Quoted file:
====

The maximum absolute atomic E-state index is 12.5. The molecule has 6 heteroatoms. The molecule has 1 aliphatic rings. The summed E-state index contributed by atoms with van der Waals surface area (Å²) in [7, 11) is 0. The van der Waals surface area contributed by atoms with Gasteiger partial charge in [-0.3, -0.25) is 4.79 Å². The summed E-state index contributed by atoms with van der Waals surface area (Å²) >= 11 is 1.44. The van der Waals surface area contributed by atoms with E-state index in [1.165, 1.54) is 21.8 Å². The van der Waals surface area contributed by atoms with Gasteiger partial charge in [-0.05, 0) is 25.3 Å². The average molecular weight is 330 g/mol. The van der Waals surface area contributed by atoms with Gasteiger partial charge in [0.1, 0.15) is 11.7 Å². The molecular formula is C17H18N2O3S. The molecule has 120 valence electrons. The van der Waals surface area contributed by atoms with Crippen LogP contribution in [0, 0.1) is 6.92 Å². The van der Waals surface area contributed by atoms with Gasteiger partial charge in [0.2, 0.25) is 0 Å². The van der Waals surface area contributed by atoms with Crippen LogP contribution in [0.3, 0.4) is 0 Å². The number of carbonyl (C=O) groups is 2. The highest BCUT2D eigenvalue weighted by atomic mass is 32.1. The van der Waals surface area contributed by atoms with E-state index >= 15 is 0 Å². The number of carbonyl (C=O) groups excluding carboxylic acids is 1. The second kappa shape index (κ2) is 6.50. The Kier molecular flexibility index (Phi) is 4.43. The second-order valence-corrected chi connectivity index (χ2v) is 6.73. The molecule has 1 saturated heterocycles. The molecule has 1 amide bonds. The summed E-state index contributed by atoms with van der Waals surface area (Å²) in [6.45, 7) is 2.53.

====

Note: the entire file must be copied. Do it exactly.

The maximum absolute atomic E-state index is 12.5. The molecule has 6 heteroatoms. The molecule has 1 aliphatic rings. The summed E-state index contributed by atoms with van der Waals surface area (Å²) in [7, 11) is 0. The van der Waals surface area contributed by atoms with Gasteiger partial charge in [-0.3, -0.25) is 4.79 Å². The summed E-state index contributed by atoms with van der Waals surface area (Å²) >= 11 is 1.44. The van der Waals surface area contributed by atoms with E-state index in [1.165, 1.54) is 21.8 Å². The van der Waals surface area contributed by atoms with Gasteiger partial charge in [-0.05, 0) is 25.3 Å². The average molecular weight is 330 g/mol. The van der Waals surface area contributed by atoms with Gasteiger partial charge in [0.1, 0.15) is 11.7 Å². The molecular formula is C17H18N2O3S. The molecule has 120 valence electrons. The van der Waals surface area contributed by atoms with Crippen LogP contribution in [0, 0.1) is 6.92 Å². The van der Waals surface area contributed by atoms with Gasteiger partial charge in [0.2, 0.25) is 0 Å². The van der Waals surface area contributed by atoms with Crippen LogP contribution in [0.3, 0.4) is 0 Å². The number of carbonyl (C=O) groups is 2. The highest BCUT2D eigenvalue weighted by atomic mass is 32.1. The van der Waals surface area contributed by atoms with E-state index >= 15 is 0 Å². The number of carbonyl (C=O) groups excluding carboxylic acids is 1. The second kappa shape index (κ2) is 6.50. The Kier molecular flexibility index (Phi) is 4.43. The second-order valence-corrected chi connectivity index (χ2v) is 6.73. The molecule has 1 saturated heterocycles. The molecule has 1 amide bonds. The summed E-state index contributed by atoms with van der Waals surface area (Å²) in [6.45, 7) is 2.53.